Syrian refugees in Turkey ‘detained’ and ‘forced’ to return to conflict zones

More than 400,000 people have already died because of the war in Syria. (File/AFP)
Updated 27 July 2019

Syrian refugees in Turkey ‘detained’ and ‘forced’ to return to conflict zones

  • According to the report, Syrians are being coerced into signing forms saying they want to return to Syria
  • Over 3.6 million Syrian refugees are in Turkey – half a million of them in Istanbul

DUBAI: Syrians are being “detained” and “coerced” to go back to their war-torn country by Turkish authorities, according to a report published by Human Rights Watch on Saturday.

“Turkey claims it helps Syrians voluntarily return to their country, but threatening to lock them up until they agree to return, forcing them to sign forms, and dumping them in a war zone is neither voluntary nor legal,” Gerry Simpson, associate Emergencies director at Human Rights Watch, said.

According to the report, Syrians are being coerced into signing forms saying they want to return to Syria, and then detained before they are sent back to conflict zones including Idlib and Aleppo, where more than 400,000 people already died in the armed conflict.

Although the Turkish Interior Minister Suleyman Soylu denied such claims, several Syrians testified to have experienced maltreatment from Turkish authorities, drawing criticisms from rights groups.

The UN High Commissioner for Refugees called on states not to “forcibly return Syrian nationals and former habitual residents of Syria,” and argues that asylum seekers “need international refugee protection.”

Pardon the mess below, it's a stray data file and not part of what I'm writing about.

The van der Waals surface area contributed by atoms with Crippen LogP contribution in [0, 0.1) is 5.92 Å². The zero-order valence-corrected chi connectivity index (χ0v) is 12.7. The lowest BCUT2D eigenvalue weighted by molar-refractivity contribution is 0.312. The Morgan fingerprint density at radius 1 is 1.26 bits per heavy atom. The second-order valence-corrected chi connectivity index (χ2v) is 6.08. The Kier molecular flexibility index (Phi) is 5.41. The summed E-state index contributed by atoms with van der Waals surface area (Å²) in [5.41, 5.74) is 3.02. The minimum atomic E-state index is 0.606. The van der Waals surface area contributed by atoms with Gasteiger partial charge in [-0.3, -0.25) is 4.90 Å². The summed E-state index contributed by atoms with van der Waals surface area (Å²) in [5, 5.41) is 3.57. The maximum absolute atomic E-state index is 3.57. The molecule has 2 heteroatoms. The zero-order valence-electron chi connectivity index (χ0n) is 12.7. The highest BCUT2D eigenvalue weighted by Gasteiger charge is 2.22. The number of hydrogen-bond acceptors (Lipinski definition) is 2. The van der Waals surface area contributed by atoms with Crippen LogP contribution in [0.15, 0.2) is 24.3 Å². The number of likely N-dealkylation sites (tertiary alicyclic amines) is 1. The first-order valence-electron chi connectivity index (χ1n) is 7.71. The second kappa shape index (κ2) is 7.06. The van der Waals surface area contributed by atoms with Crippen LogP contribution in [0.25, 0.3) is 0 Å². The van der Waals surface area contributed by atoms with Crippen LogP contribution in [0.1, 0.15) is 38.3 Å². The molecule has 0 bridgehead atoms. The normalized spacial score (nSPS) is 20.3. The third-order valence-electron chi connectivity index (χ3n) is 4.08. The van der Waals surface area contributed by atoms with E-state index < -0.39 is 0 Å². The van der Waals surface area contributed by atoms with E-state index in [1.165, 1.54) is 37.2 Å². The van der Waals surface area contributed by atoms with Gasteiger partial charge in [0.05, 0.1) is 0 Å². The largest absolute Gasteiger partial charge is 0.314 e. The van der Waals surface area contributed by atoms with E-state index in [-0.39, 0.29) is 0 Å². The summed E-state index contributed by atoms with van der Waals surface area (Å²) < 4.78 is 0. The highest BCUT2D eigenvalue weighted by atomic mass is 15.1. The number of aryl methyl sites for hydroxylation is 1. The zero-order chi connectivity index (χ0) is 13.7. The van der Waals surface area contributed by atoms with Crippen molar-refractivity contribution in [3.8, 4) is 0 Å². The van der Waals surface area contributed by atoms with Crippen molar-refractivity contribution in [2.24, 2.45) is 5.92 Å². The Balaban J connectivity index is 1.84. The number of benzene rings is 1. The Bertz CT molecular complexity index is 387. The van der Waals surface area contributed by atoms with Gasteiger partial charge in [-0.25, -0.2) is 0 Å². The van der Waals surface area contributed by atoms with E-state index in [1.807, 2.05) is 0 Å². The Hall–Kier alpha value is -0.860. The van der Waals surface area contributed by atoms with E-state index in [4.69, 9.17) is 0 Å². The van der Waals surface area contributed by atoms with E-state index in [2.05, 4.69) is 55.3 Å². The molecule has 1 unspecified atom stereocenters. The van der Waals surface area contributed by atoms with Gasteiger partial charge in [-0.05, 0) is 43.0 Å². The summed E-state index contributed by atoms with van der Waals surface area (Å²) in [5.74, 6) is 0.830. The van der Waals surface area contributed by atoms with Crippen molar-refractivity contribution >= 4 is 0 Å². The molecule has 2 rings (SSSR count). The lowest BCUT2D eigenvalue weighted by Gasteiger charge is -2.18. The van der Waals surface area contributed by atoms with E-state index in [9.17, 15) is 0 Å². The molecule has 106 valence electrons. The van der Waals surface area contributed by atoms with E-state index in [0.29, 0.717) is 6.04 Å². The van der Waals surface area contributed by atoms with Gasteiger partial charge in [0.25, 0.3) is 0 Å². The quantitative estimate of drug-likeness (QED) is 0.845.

Over 3.6 million Syrian refugees are in Turkey – half a million of them in Istanbul. Recently, Turkey has intensified its crackdown on “unregistered” refugees, increasing police spot-checks of Syrians’ registration documents.

“Turkey should protect the basic rights of all Syrians, regardless of registration status, and register those denied registration since late 2017,” HRW’s report said, citing an international law that prohibits the return of anyone to “a place where they would face a real risk of persecution, torture, or other ill-treatment, or a threat to life.”


Envoys in Iraq condemn excessive violence, urge credible probe into deaths

Updated 18 min 13 sec ago

Envoys in Iraq condemn excessive violence, urge credible probe into deaths

  • The ambassadors called on Iraq to respect freedoms of assembly and right to protest peacefully

BAGHDAD, Jan 27 : Envoys of 16 countries in Iraq, including, France, Britain and the United States, on Monday condemned the use of excessive violence by Iraqi security forces and armed groups and called for a credible investigation into hundreds of deaths since October.
“Despite assurances by the government, security forces and armed groups continue to use live fire in these locations, resulting in multiple deaths and injuries of civilians, while some protesters face intimidation and abduction,” the joint statement said, referring to the cities of Baghdad, Nasriya and Basra.
The ambassadors called on Iraq to respect freedoms of assembly and right to protest peacefully and urged the Baghdad government to “guarantee credible investigations and accountability for the over 500 deaths and thousands of injuries of protesters since Oct. 1.”